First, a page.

In his CFL debut on Oct. 2, 2021, Bane caught two passes for 56 yards and a touchdown against the Saskatchewan Roughriders. He was used sparingly as a receiver, finishing the season with just three catches for 100 yards and that lone score. However, Bane made an impact on special teams as he had throughout his career — returning 16 punts for 182 yards, seven kickoffs for 138 yards and three missed field goals for 55 yards. The Floridian was ready for the cold thanks to his time at Northwest Missouri State and adjusted well to CFL rules. 

Unlike in American football, returners may not signal a fair catch in the Canadian game. They are protected by the no yards rule, which triggers a five-yard penalty if opposing special teamers come within five yards of the returner at the moment he fields the ball. If the ball does not hit the ground before being touched, the no yards penalty increases to 15 yards.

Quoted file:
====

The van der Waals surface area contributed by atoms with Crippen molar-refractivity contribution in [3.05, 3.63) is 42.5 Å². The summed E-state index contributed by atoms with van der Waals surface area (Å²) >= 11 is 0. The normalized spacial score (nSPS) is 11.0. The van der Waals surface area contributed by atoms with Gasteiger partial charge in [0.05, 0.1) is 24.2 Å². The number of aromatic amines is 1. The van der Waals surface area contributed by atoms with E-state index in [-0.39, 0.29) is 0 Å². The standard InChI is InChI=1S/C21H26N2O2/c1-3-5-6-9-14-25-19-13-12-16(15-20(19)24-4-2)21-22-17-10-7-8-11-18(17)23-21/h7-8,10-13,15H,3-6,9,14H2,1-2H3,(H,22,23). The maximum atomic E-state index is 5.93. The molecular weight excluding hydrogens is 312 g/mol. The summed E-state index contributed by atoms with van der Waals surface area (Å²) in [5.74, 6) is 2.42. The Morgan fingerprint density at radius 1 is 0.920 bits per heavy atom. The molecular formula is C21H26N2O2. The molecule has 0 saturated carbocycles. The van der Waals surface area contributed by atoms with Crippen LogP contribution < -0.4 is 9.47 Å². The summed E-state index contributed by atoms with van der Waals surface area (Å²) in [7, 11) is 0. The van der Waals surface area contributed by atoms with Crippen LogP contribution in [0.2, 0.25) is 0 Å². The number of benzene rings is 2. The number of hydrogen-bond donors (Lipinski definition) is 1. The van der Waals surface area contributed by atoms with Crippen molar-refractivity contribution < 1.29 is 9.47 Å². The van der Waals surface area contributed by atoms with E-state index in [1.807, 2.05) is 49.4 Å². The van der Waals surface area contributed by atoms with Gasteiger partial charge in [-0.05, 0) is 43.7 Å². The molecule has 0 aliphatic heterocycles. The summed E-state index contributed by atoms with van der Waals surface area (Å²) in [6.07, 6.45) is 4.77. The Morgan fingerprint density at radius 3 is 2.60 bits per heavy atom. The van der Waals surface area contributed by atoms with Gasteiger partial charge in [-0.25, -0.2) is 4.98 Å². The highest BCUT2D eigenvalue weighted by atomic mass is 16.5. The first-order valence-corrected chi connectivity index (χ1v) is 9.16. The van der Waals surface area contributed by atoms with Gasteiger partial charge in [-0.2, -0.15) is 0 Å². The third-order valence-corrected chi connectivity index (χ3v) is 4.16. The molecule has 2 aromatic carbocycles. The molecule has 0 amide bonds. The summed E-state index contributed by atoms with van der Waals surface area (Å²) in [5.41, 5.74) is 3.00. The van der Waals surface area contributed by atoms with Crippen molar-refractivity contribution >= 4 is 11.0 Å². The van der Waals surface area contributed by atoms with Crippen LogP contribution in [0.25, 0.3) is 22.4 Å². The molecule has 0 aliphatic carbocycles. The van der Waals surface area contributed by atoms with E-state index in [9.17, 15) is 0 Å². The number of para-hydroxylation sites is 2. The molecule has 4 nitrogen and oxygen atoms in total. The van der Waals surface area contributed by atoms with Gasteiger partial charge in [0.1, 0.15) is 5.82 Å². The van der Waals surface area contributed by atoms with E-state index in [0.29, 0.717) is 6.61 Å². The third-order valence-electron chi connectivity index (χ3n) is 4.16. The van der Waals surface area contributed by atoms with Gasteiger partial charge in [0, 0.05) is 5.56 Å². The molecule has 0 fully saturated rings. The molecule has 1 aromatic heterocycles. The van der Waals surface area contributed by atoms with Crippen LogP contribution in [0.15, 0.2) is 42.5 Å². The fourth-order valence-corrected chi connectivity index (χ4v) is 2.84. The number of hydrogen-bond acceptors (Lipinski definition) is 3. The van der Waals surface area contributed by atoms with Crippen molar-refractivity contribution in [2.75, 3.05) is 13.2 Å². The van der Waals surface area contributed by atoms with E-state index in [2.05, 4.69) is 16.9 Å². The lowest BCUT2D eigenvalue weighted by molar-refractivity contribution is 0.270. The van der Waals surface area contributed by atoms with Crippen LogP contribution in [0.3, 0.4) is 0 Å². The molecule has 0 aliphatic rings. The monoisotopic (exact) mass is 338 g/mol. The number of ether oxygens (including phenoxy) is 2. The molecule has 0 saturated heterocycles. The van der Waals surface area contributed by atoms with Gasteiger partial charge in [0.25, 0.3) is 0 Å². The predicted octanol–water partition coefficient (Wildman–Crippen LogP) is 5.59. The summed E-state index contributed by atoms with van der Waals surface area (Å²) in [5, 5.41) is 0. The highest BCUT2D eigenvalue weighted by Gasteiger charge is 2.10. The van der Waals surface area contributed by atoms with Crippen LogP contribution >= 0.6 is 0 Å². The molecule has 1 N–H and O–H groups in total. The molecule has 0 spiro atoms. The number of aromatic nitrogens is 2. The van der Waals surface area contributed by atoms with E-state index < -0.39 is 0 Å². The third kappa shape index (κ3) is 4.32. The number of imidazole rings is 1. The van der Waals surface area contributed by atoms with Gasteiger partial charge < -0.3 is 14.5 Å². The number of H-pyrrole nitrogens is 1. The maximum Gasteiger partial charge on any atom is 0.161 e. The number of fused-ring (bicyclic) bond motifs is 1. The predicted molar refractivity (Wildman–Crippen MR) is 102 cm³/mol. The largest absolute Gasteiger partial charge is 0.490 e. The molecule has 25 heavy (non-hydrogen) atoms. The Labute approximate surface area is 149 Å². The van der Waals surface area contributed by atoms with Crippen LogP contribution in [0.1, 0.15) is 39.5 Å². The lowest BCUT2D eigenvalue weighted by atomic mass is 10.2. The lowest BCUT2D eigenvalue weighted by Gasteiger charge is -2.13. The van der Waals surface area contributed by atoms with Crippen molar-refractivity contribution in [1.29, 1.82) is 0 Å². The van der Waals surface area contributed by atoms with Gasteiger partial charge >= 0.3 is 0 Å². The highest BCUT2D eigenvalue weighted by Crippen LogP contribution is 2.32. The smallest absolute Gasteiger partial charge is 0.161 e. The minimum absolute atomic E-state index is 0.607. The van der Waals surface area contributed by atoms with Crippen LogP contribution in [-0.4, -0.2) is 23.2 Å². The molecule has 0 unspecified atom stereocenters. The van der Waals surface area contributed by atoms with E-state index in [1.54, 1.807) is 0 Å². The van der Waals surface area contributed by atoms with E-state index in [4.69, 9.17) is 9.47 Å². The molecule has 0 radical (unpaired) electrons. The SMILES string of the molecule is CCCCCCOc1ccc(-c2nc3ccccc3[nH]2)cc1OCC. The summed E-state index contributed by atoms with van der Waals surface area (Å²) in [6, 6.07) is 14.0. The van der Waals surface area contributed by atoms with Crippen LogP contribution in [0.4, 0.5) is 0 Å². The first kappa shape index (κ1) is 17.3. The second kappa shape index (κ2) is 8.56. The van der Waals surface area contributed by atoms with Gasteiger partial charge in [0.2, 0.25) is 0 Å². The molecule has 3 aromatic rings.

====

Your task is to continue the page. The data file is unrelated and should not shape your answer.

Alas, Bane was unable to finish his inaugural CFL campaign — he tweaked his hamstring on Nov. 20 in the Stamps’ regular-season finale against Winnipeg. The injury was not major. Bane says he was at “80 per cent” going into the Western Semi-Final, but team officials elected to sideline him out of an abundance of caution. 

Eight days later, Bane watched as Calgary dropped a razor-close 33-30 overtime loss to Saskatchewan, bowing out of the playoffs. 

“I’m a champion at heart, period, and was definitely a little disappointed with myself,” the former Bearcat admitted. “Like, come on, hamstring? What were you doing [sitting out]?”

Bane re-signed with the Stampeders and plans to return next season. The Florida native believes he has more to offer — both on special teams and on offense. His goal is to win a Grey Cup, and eventually to prove himself worthy of a second stint in the NFL. 

“If last season was a glimpse, I’m gonna show you the full perspective next year,” he said.